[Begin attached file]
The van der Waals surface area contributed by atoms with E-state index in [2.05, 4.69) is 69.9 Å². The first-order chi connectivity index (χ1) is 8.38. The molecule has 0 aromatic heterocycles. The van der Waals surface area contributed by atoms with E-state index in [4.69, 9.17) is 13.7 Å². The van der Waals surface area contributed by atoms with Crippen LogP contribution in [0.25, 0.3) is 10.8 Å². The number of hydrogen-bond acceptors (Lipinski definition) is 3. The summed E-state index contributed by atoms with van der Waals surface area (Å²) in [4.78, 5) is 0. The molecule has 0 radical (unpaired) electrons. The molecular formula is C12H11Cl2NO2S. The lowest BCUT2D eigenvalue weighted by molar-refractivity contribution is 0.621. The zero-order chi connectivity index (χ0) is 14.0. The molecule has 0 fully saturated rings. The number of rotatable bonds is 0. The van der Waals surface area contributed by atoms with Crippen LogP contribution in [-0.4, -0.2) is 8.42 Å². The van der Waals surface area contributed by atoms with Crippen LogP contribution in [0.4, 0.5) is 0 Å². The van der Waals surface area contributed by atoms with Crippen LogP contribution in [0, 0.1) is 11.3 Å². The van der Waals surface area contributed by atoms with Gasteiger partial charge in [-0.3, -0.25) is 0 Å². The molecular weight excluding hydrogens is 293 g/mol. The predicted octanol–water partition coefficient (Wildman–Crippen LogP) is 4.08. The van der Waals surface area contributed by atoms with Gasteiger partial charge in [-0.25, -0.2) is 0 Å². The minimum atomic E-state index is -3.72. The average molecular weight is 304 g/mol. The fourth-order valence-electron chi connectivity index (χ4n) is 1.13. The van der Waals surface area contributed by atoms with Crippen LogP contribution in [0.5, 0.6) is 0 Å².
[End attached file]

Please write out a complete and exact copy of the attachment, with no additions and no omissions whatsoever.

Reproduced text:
The van der Waals surface area contributed by atoms with E-state index in [2.05, 4.69) is 69.9 Å². The first-order chi connectivity index (χ1) is 8.38. The molecule has 0 aromatic heterocycles. The van der Waals surface area contributed by atoms with E-state index in [4.69, 9.17) is 13.7 Å². The van der Waals surface area contributed by atoms with Crippen LogP contribution in [0.25, 0.3) is 10.8 Å². The number of hydrogen-bond acceptors (Lipinski definition) is 3. The summed E-state index contributed by atoms with van der Waals surface area (Å²) in [4.78, 5) is 0. The molecule has 0 radical (unpaired) electrons. The molecular formula is C12H11Cl2NO2S. The lowest BCUT2D eigenvalue weighted by molar-refractivity contribution is 0.621. The zero-order chi connectivity index (χ0) is 14.0. The molecule has 0 fully saturated rings. The number of rotatable bonds is 0. The van der Waals surface area contributed by atoms with Crippen LogP contribution in [-0.4, -0.2) is 8.42 Å². The van der Waals surface area contributed by atoms with Crippen LogP contribution in [0.4, 0.5) is 0 Å². The van der Waals surface area contributed by atoms with Crippen LogP contribution in [0, 0.1) is 11.3 Å². The van der Waals surface area contributed by atoms with Gasteiger partial charge in [-0.3, -0.25) is 0 Å². The molecular weight excluding hydrogens is 293 g/mol. The predicted octanol–water partition coefficient (Wildman–Crippen LogP) is 4.08. The van der Waals surface area contributed by atoms with Gasteiger partial charge in [-0.25, -0.2) is 0 Å². The minimum atomic E-state index is -3.72. The average molecular weight is 304 g/mol. The fourth-order valence-electron chi connectivity index (χ4n) is 1.13. The van der Waals surface area contributed by atoms with Crippen LogP contribution in [0.5, 0.6) is 0 Å².